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Acceptance and Commitment Therapy: ACT to Create a Life Worth Living

It may not seem like it sometimes, but each and every one of us has the power within us to create a life worth living. A life worth living simply means the life that we, individually, find valuable–a quality life that we want to fully and completely live. A life worth living is never out of reach. There is an incredibly useful therapeutic approach that can guide us all along the long and winding path. Referred to as acceptance and commitment therapy, or ACT, this approach empowers us all to live well and thrive in spite of problems, hardships, and challenges.
It’s true. ACT does allow us to create a good life, a life worth living, and it does so no matter what obstacles we face. With ACT, we don’t wait until our problems are solved in order to start living the life we want. ACT isn’t at all about getting rid of problems, at least not directly.
Unfortunately, life can be difficult. Problems and challenges arise all too frequently, and sometimes they stick around long after they’ve outworn the welcome they didn’t even have in the first place. Sometimes we’re faced with external stressors like work, finance, or relationship problems. Many people fight physical health battles; likewise, many people face mental health challenges including diagnoses of mental illness. Some of these are temporary or are at least easily managed. Others, not so much. Acceptance and commitment therapy is an approach to mental health and wellbeing that boldly says that we don’t have to wait for perfect conditions in order to live. We can thrive despite the obstacles we face.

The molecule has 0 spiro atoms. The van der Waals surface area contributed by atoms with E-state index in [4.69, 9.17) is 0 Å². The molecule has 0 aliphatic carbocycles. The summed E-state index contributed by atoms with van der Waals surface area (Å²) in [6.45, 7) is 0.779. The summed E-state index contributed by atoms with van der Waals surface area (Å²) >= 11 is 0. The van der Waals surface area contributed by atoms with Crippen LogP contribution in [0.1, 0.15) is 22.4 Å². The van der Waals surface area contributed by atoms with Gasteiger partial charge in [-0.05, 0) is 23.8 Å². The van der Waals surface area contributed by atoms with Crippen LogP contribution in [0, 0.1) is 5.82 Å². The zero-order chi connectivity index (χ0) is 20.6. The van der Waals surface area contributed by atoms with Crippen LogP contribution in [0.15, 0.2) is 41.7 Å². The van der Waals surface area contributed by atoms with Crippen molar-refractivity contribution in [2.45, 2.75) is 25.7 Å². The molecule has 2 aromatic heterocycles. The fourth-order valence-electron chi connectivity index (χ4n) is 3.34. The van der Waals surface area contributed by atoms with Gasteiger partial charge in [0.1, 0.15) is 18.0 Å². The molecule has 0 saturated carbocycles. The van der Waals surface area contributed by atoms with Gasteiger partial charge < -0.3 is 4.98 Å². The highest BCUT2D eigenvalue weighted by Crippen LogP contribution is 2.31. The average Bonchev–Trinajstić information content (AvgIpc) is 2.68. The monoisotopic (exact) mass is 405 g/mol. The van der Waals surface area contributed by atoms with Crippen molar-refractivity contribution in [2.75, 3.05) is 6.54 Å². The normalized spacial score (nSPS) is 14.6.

ACT allows us to break free, not from specific problems, but from the idea that problems are preventing us from living fully and well. I’ve used the principles of ACT in my own life and with others, and I’m happy to report that they work. I’ve shared them in my newly released book Break free: Acceptance and Commitment Therapy in 3 Steps – A Workbook for Overcoming Self-Doubt and Embracing Life. Here’s a peek at what ACT helps us do in order to live the life we value:

ACT involves six principles for embracing your life. It also involves their opposites, what is called six pathologies. The workbook allows you to explore the pathologies and principles. The following six ideas are the principles of ACT.

  1. Defusion: ACT allows us to get unstuck from problems, thoughts, and emotions to live freely despite them.
  2. Acceptance: ACT helps us accept what we can’t change and shape a meaningful, positive life anyway.
  3. Mindfulness: ACT teaches us to connect with our present moment and live fully and freely in it rather than getting lost in our negative thoughts.
  4. Observing Self: With ACT, we stop judging and criticizing ourselves and shift to being neutral observers.
  5. Clear Values: ACT has us define what it is we want (rather than focusing on what we don’t want).
  6. Committed Action: With ACT, we create goals and actions to actively live according to what we value most.

I actually was excited about ACT long before it officially existed as a helping approach. Captain Kangaroo (a character on the children’s show in the 1970s by the same name) taught me to, when something bad happens, pick myself up, dust myself off, and start all over again. That, in essence, is the power and the beauty of ACT.

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Developing Strength and Voice on International Day of the Girl